We went to La Cabana Salvadorena 2, a Bedford Park outpost of a popular Washington Heights restaurant, in search of their chilate con nuegados: a dish of creamy corn soup seasoned simply with salt and black pepper, served with fried yucca or corn drizzled with brown sugar.
But I found solace in an Atolelote ($2), a sweet buffer against the cold. Alongside this drink I ordered a pair of pupusas and, more importantly, Yuca con Chicharron ($7; here, fried pork belly).
One of my pupusas was the standard Revueltas ($1.50), which was fine for this otherwise pupusa-free 'hood but has nothing on some of the better options in the Bronx. The other was a Pupusa de Harina de Arroz ($2), a style I had not previously tried. But my excitement faded to disappointment on first bite, as the chicharron (here, puréed pork) was dry and the rice cake pupusa one dimensionally crisp and even gritty.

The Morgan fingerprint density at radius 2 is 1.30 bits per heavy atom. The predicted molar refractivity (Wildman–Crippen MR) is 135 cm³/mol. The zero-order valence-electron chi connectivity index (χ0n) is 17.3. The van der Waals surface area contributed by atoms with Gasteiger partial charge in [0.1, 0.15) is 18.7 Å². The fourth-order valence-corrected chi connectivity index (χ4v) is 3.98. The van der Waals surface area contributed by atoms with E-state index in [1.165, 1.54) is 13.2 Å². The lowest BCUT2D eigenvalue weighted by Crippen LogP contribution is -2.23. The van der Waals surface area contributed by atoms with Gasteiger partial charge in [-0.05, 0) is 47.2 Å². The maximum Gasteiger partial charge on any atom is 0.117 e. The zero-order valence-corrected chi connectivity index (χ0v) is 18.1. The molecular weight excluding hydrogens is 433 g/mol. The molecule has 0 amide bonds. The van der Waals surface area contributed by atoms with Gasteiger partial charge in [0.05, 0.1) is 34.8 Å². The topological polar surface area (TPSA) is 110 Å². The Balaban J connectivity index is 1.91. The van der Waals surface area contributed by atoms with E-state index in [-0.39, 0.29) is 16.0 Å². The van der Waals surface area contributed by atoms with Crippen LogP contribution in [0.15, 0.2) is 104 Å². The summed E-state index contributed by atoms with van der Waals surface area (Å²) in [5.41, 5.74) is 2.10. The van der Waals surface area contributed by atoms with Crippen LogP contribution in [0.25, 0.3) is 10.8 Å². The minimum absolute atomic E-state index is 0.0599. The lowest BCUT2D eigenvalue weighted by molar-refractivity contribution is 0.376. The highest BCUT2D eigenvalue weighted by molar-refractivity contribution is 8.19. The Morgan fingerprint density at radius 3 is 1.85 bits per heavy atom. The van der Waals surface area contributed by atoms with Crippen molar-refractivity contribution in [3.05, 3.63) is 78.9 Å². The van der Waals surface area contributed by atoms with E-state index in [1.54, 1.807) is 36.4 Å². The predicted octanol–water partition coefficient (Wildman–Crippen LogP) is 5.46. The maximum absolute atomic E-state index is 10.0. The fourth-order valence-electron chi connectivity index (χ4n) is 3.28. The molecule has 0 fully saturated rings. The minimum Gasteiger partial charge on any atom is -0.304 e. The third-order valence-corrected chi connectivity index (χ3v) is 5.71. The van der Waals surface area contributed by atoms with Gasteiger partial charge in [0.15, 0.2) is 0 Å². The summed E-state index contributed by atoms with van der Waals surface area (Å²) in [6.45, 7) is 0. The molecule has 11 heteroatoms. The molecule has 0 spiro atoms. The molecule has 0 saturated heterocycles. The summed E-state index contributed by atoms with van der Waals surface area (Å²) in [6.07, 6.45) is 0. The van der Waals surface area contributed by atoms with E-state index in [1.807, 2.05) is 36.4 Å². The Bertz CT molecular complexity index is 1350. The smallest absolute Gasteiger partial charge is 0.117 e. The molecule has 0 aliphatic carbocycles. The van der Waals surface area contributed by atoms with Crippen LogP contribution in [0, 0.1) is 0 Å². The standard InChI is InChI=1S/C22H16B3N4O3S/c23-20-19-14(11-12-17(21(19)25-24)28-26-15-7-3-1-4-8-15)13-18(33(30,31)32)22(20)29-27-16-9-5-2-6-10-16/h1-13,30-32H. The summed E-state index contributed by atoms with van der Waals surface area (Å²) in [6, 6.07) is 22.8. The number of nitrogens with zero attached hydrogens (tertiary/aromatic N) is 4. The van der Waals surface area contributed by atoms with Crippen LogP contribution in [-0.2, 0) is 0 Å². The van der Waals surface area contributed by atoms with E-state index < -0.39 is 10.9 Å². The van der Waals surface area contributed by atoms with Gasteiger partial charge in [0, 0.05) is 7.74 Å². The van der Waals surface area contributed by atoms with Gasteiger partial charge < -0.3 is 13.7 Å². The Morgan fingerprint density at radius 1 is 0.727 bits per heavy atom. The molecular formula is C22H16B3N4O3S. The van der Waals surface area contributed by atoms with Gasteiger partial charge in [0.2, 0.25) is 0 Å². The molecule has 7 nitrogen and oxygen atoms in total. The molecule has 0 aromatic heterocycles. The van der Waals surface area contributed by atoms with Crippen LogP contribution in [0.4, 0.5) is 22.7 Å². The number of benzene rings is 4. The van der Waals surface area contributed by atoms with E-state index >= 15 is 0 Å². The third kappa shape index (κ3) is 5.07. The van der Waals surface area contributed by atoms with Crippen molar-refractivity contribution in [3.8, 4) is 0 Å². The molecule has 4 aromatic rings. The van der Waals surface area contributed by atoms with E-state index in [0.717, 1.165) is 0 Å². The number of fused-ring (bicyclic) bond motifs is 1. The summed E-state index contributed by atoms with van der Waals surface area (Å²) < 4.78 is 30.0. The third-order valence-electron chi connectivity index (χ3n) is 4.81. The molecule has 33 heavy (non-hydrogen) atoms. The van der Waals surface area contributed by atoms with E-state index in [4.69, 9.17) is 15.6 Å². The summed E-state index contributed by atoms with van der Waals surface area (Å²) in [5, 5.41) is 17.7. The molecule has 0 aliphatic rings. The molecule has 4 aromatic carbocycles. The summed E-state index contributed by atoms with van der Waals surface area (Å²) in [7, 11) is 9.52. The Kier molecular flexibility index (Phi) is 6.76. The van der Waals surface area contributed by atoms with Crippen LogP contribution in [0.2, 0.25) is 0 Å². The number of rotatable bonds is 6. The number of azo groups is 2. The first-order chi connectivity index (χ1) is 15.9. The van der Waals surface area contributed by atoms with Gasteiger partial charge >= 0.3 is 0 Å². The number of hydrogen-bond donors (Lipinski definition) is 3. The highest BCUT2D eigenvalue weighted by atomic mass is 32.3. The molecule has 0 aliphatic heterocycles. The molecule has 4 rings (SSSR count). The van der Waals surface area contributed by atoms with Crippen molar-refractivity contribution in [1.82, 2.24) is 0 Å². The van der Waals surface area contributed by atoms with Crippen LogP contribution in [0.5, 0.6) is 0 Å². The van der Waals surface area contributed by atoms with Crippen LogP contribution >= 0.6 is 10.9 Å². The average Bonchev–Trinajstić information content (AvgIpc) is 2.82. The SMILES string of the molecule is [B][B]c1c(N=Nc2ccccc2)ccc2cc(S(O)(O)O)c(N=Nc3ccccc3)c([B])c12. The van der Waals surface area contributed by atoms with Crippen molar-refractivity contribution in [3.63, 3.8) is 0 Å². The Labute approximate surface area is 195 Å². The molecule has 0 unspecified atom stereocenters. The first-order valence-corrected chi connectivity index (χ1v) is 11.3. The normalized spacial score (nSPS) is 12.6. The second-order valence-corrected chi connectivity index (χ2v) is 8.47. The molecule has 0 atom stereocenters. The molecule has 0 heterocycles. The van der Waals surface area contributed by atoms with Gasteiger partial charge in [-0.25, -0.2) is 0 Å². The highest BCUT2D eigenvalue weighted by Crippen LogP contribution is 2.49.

The saving grace is that yuca, a rich and hearty success in that fried fatty meat on fried fatty starch kind of way.
There's a some vinegar-light curtido strewn on top for a dash of brightness and relief from the otherwise heavy components of the plate; a little more vinegar would have gone a long way. The yuca needed a shake of salt and at this point in the evening verged on dry, but the chicharrones were some of the best I'd found in a borough where they're as common as a bialy once was on the Lower East Side. They were fried just right, with a crispy but not too crunchy skin and fat that was still rich and moist, neither too oily nor salty. With chicharrones like these we can forgive less than stellar yucca.
Compliments of the kitchen came a a sweet quesadilla made with eggs, flour, milk, sugar, baking powder, and the Parmesan-like queso duro. It's soft, delicate, and soothingly sweet, with just a little bit of saltiness and a very welcome cheesy funk.